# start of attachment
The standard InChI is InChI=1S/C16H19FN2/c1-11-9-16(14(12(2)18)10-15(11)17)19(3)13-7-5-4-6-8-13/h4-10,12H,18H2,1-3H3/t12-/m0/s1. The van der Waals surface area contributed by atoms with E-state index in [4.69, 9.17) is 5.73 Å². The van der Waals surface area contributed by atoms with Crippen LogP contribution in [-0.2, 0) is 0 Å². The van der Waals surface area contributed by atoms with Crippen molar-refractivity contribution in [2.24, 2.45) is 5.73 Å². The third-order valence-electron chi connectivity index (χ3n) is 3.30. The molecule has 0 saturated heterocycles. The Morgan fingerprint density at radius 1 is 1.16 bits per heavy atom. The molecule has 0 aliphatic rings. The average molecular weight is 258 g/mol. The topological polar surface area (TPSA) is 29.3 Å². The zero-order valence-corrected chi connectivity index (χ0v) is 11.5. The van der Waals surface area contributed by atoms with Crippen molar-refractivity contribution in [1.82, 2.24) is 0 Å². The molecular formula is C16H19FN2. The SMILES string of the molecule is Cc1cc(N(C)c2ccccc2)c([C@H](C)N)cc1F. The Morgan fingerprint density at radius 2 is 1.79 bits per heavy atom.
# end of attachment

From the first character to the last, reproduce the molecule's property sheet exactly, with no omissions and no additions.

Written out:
The standard InChI is InChI=1S/C16H19FN2/c1-11-9-16(14(12(2)18)10-15(11)17)19(3)13-7-5-4-6-8-13/h4-10,12H,18H2,1-3H3/t12-/m0/s1. The van der Waals surface area contributed by atoms with E-state index in [4.69, 9.17) is 5.73 Å². The van der Waals surface area contributed by atoms with Crippen LogP contribution in [-0.2, 0) is 0 Å². The van der Waals surface area contributed by atoms with Crippen molar-refractivity contribution in [2.24, 2.45) is 5.73 Å². The third-order valence-electron chi connectivity index (χ3n) is 3.30. The molecule has 0 saturated heterocycles. The Morgan fingerprint density at radius 1 is 1.16 bits per heavy atom. The molecule has 0 aliphatic rings. The average molecular weight is 258 g/mol. The topological polar surface area (TPSA) is 29.3 Å². The zero-order valence-corrected chi connectivity index (χ0v) is 11.5. The van der Waals surface area contributed by atoms with Crippen molar-refractivity contribution in [1.82, 2.24) is 0 Å². The molecular formula is C16H19FN2. The SMILES string of the molecule is Cc1cc(N(C)c2ccccc2)c([C@H](C)N)cc1F. The Morgan fingerprint density at radius 2 is 1.79 bits per heavy atom.